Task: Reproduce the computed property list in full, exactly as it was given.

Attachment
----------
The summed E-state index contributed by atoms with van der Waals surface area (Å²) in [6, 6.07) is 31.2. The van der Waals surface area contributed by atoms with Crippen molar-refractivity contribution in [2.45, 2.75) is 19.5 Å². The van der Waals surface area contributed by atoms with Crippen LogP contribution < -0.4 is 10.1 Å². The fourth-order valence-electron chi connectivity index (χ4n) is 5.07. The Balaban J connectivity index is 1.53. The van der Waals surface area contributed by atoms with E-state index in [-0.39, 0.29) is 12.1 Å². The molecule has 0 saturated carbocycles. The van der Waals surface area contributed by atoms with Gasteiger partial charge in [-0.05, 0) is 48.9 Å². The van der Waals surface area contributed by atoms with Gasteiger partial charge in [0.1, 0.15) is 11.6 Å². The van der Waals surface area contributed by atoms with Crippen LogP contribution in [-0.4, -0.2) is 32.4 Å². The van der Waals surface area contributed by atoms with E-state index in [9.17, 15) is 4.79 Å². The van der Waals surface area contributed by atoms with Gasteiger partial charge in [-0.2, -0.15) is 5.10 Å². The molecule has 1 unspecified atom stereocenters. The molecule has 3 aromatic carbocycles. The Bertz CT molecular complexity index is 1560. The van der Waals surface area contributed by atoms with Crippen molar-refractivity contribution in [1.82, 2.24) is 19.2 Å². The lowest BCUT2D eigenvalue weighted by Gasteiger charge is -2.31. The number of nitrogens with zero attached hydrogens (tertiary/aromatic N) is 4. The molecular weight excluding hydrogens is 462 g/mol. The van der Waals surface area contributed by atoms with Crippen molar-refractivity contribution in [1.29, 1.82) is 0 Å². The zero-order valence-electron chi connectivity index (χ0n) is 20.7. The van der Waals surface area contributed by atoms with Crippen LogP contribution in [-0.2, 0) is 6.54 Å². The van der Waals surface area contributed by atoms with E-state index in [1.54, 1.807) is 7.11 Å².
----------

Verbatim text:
The summed E-state index contributed by atoms with van der Waals surface area (Å²) in [6, 6.07) is 31.2. The van der Waals surface area contributed by atoms with Crippen molar-refractivity contribution in [2.45, 2.75) is 19.5 Å². The van der Waals surface area contributed by atoms with Crippen LogP contribution < -0.4 is 10.1 Å². The fourth-order valence-electron chi connectivity index (χ4n) is 5.07. The Balaban J connectivity index is 1.53. The van der Waals surface area contributed by atoms with E-state index in [-0.39, 0.29) is 12.1 Å². The molecule has 0 saturated carbocycles. The van der Waals surface area contributed by atoms with Gasteiger partial charge in [-0.05, 0) is 48.9 Å². The van der Waals surface area contributed by atoms with Gasteiger partial charge in [0.1, 0.15) is 11.6 Å². The van der Waals surface area contributed by atoms with Crippen LogP contribution in [-0.4, -0.2) is 32.4 Å². The van der Waals surface area contributed by atoms with E-state index in [9.17, 15) is 4.79 Å². The van der Waals surface area contributed by atoms with Gasteiger partial charge in [-0.2, -0.15) is 5.10 Å². The molecule has 1 unspecified atom stereocenters. The molecule has 3 aromatic carbocycles. The Bertz CT molecular complexity index is 1560. The van der Waals surface area contributed by atoms with Crippen molar-refractivity contribution in [1.82, 2.24) is 19.2 Å². The lowest BCUT2D eigenvalue weighted by Gasteiger charge is -2.31. The number of nitrogens with zero attached hydrogens (tertiary/aromatic N) is 4. The molecular weight excluding hydrogens is 462 g/mol. The van der Waals surface area contributed by atoms with Crippen molar-refractivity contribution in [1.29, 1.82) is 0 Å². The zero-order valence-electron chi connectivity index (χ0n) is 20.7. The van der Waals surface area contributed by atoms with Crippen LogP contribution in [-0.2, 0) is 6.54 Å². The van der Waals surface area contributed by atoms with E-state index in [1.54, 1.807) is 7.11 Å².